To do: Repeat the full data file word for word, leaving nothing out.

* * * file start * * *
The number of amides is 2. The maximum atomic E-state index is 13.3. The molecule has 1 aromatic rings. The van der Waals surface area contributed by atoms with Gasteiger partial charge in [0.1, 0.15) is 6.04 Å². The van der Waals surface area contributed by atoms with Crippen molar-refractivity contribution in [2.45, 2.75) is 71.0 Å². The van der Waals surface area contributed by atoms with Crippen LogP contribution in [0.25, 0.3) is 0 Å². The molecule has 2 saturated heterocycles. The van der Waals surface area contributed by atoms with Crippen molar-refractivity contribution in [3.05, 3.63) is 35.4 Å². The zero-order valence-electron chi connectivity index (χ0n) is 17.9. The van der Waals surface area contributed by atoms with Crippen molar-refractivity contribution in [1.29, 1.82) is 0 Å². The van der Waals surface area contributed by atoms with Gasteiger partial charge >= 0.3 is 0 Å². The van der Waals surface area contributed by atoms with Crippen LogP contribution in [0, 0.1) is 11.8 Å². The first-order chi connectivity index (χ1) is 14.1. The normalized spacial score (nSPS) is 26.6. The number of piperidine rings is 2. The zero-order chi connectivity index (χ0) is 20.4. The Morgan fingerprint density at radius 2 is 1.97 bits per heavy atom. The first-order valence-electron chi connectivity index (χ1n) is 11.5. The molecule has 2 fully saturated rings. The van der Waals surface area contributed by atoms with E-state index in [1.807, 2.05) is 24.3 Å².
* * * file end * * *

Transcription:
The number of amides is 2. The maximum atomic E-state index is 13.3. The molecule has 1 aromatic rings. The van der Waals surface area contributed by atoms with Gasteiger partial charge in [0.1, 0.15) is 6.04 Å². The van der Waals surface area contributed by atoms with Crippen molar-refractivity contribution in [2.45, 2.75) is 71.0 Å². The van der Waals surface area contributed by atoms with Crippen LogP contribution in [0.25, 0.3) is 0 Å². The molecule has 2 saturated heterocycles. The van der Waals surface area contributed by atoms with Crippen molar-refractivity contribution in [3.05, 3.63) is 35.4 Å². The zero-order valence-electron chi connectivity index (χ0n) is 17.9. The van der Waals surface area contributed by atoms with Crippen molar-refractivity contribution in [1.29, 1.82) is 0 Å². The van der Waals surface area contributed by atoms with Gasteiger partial charge >= 0.3 is 0 Å². The van der Waals surface area contributed by atoms with Crippen LogP contribution in [0, 0.1) is 11.8 Å². The first-order chi connectivity index (χ1) is 14.1. The normalized spacial score (nSPS) is 26.6. The number of piperidine rings is 2. The zero-order chi connectivity index (χ0) is 20.4. The Morgan fingerprint density at radius 2 is 1.97 bits per heavy atom. The first-order valence-electron chi connectivity index (χ1n) is 11.5. The molecule has 2 fully saturated rings. The van der Waals surface area contributed by atoms with E-state index in [1.807, 2.05) is 24.3 Å².